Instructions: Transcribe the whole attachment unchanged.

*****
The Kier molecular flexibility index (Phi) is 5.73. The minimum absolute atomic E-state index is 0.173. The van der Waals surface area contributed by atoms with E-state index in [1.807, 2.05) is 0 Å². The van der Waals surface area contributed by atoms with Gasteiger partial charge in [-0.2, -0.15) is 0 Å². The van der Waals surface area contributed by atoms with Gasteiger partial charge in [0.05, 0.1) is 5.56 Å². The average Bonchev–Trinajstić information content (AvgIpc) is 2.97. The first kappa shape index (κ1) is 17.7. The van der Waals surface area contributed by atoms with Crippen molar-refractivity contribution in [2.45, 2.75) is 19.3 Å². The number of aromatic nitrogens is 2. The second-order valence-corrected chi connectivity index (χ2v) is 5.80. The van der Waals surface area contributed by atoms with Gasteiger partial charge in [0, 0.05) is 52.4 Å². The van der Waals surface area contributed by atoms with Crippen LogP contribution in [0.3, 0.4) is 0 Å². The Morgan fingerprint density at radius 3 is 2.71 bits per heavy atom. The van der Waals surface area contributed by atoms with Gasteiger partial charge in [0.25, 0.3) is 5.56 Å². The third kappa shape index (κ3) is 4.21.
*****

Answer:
The Kier molecular flexibility index (Phi) is 5.73. The minimum absolute atomic E-state index is 0.173. The van der Waals surface area contributed by atoms with E-state index in [1.807, 2.05) is 0 Å². The van der Waals surface area contributed by atoms with Gasteiger partial charge in [-0.2, -0.15) is 0 Å². The van der Waals surface area contributed by atoms with Gasteiger partial charge in [0.05, 0.1) is 5.56 Å². The average Bonchev–Trinajstić information content (AvgIpc) is 2.97. The first kappa shape index (κ1) is 17.7. The van der Waals surface area contributed by atoms with Crippen molar-refractivity contribution in [2.45, 2.75) is 19.3 Å². The number of aromatic nitrogens is 2. The second-order valence-corrected chi connectivity index (χ2v) is 5.80. The van der Waals surface area contributed by atoms with Gasteiger partial charge in [0, 0.05) is 52.4 Å². The van der Waals surface area contributed by atoms with Crippen LogP contribution in [0.3, 0.4) is 0 Å². The Morgan fingerprint density at radius 3 is 2.71 bits per heavy atom. The van der Waals surface area contributed by atoms with Gasteiger partial charge in [0.25, 0.3) is 5.56 Å². The third kappa shape index (κ3) is 4.21.